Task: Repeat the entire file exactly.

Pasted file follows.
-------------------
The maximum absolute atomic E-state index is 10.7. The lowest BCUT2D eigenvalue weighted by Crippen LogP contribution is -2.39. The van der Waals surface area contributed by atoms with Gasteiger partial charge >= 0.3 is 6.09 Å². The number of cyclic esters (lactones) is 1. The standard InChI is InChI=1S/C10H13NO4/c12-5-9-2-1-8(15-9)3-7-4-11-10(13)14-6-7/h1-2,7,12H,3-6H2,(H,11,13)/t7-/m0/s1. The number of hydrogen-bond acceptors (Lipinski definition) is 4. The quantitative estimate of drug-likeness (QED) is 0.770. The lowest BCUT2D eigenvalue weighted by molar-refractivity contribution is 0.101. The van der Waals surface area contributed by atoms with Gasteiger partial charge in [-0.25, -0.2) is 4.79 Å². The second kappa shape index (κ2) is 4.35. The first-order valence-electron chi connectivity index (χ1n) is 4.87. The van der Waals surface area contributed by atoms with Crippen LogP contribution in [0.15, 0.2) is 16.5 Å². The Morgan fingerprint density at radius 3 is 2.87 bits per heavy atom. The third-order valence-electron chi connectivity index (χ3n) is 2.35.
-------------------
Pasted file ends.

The maximum absolute atomic E-state index is 10.7. The lowest BCUT2D eigenvalue weighted by Crippen LogP contribution is -2.39. The van der Waals surface area contributed by atoms with Gasteiger partial charge >= 0.3 is 6.09 Å². The number of cyclic esters (lactones) is 1. The standard InChI is InChI=1S/C10H13NO4/c12-5-9-2-1-8(15-9)3-7-4-11-10(13)14-6-7/h1-2,7,12H,3-6H2,(H,11,13)/t7-/m0/s1. The number of hydrogen-bond acceptors (Lipinski definition) is 4. The quantitative estimate of drug-likeness (QED) is 0.770. The lowest BCUT2D eigenvalue weighted by molar-refractivity contribution is 0.101. The van der Waals surface area contributed by atoms with Gasteiger partial charge in [-0.25, -0.2) is 4.79 Å². The second kappa shape index (κ2) is 4.35. The first-order valence-electron chi connectivity index (χ1n) is 4.87. The van der Waals surface area contributed by atoms with Crippen LogP contribution in [0.15, 0.2) is 16.5 Å². The Morgan fingerprint density at radius 3 is 2.87 bits per heavy atom. The third-order valence-electron chi connectivity index (χ3n) is 2.35.